“People often say that there are basically 10 stories that people tell, but they are wrong, there’s only one. Who am I?”
If truer words were ever spoken, I have yet to hear them. There’s been a lot of talk about The Amazing Spiderman since the Sam Raimi era of Spiderman films was cut off at the knees while gearing up for the fourth installment in order to reboot it with the recently released Amazing Spiderman. Is it too soon? Does the film series really need a reboot? Is Sony just trying to cash in on the franchise by pandering to the newly minted tween audience made popular by the Twilight series?
I was one such inquisitive mind as I was a big fan of the Sam Raimi Spiderman series. After coming home from seeing the new film not a few hours ago I can honestly say that I don’t have those questions anymore. Comics are notorious for reinventing their characters to fit the generation that’s reading them. Is it any wonder that the films would do the same? Yes the thirty year olds who grew up reading the comics and went to see the first movie still remember it quite well, but the ten year olds whose thirty year old parents took them to see it are now twenty and can now appreciate the journey of Spiderman all the more. Why should they be denied the greatness of that journey simply because a similar movie was made not ten years ago?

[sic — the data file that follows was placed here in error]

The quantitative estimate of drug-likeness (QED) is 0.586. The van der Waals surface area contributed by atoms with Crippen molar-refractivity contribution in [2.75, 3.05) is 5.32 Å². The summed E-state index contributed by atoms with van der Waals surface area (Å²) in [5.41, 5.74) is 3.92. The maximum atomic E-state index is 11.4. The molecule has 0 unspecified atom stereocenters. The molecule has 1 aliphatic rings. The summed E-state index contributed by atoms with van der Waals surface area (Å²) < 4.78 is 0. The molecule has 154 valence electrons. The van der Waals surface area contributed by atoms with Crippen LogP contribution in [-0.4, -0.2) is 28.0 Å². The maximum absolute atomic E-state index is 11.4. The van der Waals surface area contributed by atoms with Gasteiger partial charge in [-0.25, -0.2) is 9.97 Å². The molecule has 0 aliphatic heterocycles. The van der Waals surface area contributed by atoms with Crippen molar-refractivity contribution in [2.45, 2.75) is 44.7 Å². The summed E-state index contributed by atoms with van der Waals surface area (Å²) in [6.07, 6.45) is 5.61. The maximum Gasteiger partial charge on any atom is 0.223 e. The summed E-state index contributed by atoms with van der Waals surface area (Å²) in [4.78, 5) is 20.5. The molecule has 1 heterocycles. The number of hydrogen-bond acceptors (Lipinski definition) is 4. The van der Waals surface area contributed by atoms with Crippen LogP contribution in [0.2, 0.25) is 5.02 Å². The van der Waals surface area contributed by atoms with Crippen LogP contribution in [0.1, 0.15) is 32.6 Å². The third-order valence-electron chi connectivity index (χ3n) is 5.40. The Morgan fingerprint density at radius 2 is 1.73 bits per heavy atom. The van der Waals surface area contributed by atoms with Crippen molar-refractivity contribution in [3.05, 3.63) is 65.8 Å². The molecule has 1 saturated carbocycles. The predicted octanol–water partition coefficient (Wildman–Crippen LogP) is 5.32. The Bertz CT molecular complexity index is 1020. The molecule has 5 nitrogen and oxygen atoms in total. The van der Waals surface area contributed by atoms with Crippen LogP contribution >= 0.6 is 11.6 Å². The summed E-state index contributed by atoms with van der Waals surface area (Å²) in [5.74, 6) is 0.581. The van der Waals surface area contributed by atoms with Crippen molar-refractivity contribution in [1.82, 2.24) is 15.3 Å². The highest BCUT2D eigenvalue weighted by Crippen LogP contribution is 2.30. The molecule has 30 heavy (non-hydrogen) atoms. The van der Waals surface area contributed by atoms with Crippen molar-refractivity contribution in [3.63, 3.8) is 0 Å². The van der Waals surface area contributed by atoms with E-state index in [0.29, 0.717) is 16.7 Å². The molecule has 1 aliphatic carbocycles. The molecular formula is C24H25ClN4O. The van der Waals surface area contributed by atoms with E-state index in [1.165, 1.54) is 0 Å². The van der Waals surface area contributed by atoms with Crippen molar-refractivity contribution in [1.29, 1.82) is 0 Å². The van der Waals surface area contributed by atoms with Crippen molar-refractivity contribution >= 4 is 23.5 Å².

It’s a different time, the story is being told to different people. We’re different. Stan Lee has often been quoted as saying that superheroes are the mythology of the day. Mythologies change over time. They evolve and grow based on who is telling them. In 2002 we needed a hero. To quote Rosemary Harris as May Parker from Spiderman 2:
“I believe there’s a hero in all of us. That keeps us honest, makes us noble. Even if we have to give up the thing we want the most.”
We needed someone to teach us that. We needed someone to look up to in our time of need. That’s the Spiderman that Sam Raimi created for us when we needed it the most. But that isn’t who we need anymore, and that isn’t the Spiderman you’re going to see in The Amazing Spiderman. In this you’re going to see “the man in every hero”. The guy who wants to do the right thing but isn’t always sure what that is, the orphaned kid who misses his parents, the boyfriend with a thousand masks.
That’s the hero that we need now, and that’s the hero we got. Was this reboot necessary? You’re welcome to your own opinion on the subject, but I’m going to go with yes. Not because Sam Raimi did a bad job with the first three films, he didn’t, though I have my issues with the third film. But because whether he’s in a friendly neighborhood, or spinning spectacular webs, Spiderman will always be...